ShareThis Page

Sewickley solar-panel neighbor continues to question installation

Bobby Cherry
| Wednesday, Oct. 30, 2013, 9:01 p.m.

The brouhaha over solar panels on a home in a historic Sewickley neighborhood continues as Henry Avenue neighbors question the borough's guidelines for the power source.

Henry Avenue resident Christy Semple questioned the approval process and installation of solar panels on the roof of a home owned by Dorothy and Andrew Falk — who live two homes away from Semple. Several people were on hand last week at a council meeting to support Semple.

The Falks installed solar panels last month after receiving approval from the borough's historic review commission and council.

Semple said the borough's current procedure offered no notice to nearby residents.

“The review process is so abbreviated,” she said, adding that nearby neighbors had to go through a lengthy evaluation for projects on their homes. Properties within historic neighborhoods in Sewickley have more stringent policies than nonhistoric areas.

“Why was this not tabled to look at actual drawings and panels?”

Now, she and other neighbors have an unpleasant view, Semple said.

“This is a view we see all day, every day from our home,” she said. “We see it out our ... windows. We see from where we sit at our dining room table.”

Council President Bob Hague said the development of guidelines wouldn't have affected this application because the Falks' request was made before policy changes were considered.

Hague said he supports the addition of solar panels, but suggested policies would be needed to govern such additions.

But he cautioned against making rules too strict.

“What you end up running into is competing rights of homeowners,” he said.

Solar panels face an alleyway and neighboring homes. Some panels could have been visible from Little Street, but were relocated, Dorothy Falk said.

“We're doing good things for the environment, so it's a surprise there would be any objection to it,” she said.

The Falks' home was built in the late 1800s, Dorothy Falk said.

Andrew Falk said the addition of solar panels is an “investment to improve the value of our house and to lower our electric bill.”

They say the panels create about 80 percent of what they consume, with additional power going back into the grid.

Manager Kevin Flannery said borough workers will re-examine the installation, making sure details of the contract were followed.

Council member Charlie Driscoll, who serves on the historic review commission, said the group has discussed solar panels and how they might be governed in the future. He added that the homeowners could have added more.

“The homeowner was fairly reasonable in not doing more,” he said.

Bobby Cherry is an associate editor for Trib Total Media. He can be reached at 412-324-1408 or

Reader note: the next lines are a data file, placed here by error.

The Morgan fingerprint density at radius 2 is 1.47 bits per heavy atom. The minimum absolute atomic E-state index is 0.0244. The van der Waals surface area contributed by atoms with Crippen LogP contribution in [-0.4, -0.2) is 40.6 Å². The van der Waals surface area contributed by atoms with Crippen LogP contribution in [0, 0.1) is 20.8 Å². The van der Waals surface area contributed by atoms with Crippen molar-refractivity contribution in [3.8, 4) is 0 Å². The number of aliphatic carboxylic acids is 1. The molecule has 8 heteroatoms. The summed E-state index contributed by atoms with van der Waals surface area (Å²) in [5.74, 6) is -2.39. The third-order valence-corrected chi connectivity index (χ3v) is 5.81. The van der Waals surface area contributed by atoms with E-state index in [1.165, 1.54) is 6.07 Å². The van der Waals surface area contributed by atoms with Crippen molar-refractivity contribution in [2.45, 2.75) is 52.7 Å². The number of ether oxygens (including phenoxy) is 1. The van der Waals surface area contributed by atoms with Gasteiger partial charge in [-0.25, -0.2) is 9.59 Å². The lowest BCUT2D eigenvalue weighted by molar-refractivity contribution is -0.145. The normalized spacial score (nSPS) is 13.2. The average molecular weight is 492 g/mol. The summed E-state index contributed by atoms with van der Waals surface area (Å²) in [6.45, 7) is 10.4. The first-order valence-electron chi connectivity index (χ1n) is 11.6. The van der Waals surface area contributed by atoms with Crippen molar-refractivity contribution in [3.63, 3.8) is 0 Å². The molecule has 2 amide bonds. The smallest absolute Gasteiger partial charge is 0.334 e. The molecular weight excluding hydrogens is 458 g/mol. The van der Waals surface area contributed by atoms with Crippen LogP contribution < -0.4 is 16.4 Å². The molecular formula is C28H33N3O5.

TribLIVE commenting policy

You are solely responsible for your comments and by using you agree to our Terms of Service.

We moderate comments. Our goal is to provide substantive commentary for a general readership. By screening submissions, we provide a space where readers can share intelligent and informed commentary that enhances the quality of our news and information.

While most comments will be posted if they are on-topic and not abusive, moderating decisions are subjective. We will make them as carefully and consistently as we can. Because of the volume of reader comments, we cannot review individual moderation decisions with readers.

We value thoughtful comments representing a range of views that make their point quickly and politely. We make an effort to protect discussions from repeated comments either by the same reader or different readers

We follow the same standards for taste as the daily newspaper. A few things we won't tolerate: personal attacks, obscenity, vulgarity, profanity (including expletives and letters followed by dashes), commercial promotion, impersonations, incoherence, proselytizing and SHOUTING. Don't include URLs to Web sites.

We do not edit comments. They are either approved or deleted. We reserve the right to edit a comment that is quoted or excerpted in an article. In this case, we may fix spelling and punctuation.

We welcome strong opinions and criticism of our work, but we don't want comments to become bogged down with discussions of our policies and we will moderate accordingly.

We appreciate it when readers and people quoted in articles or blog posts point out errors of fact or emphasis and will investigate all assertions. But these suggestions should be sent via e-mail. To avoid distracting other readers, we won't publish comments that suggest a correction. Instead, corrections will be made in a blog post or in an article.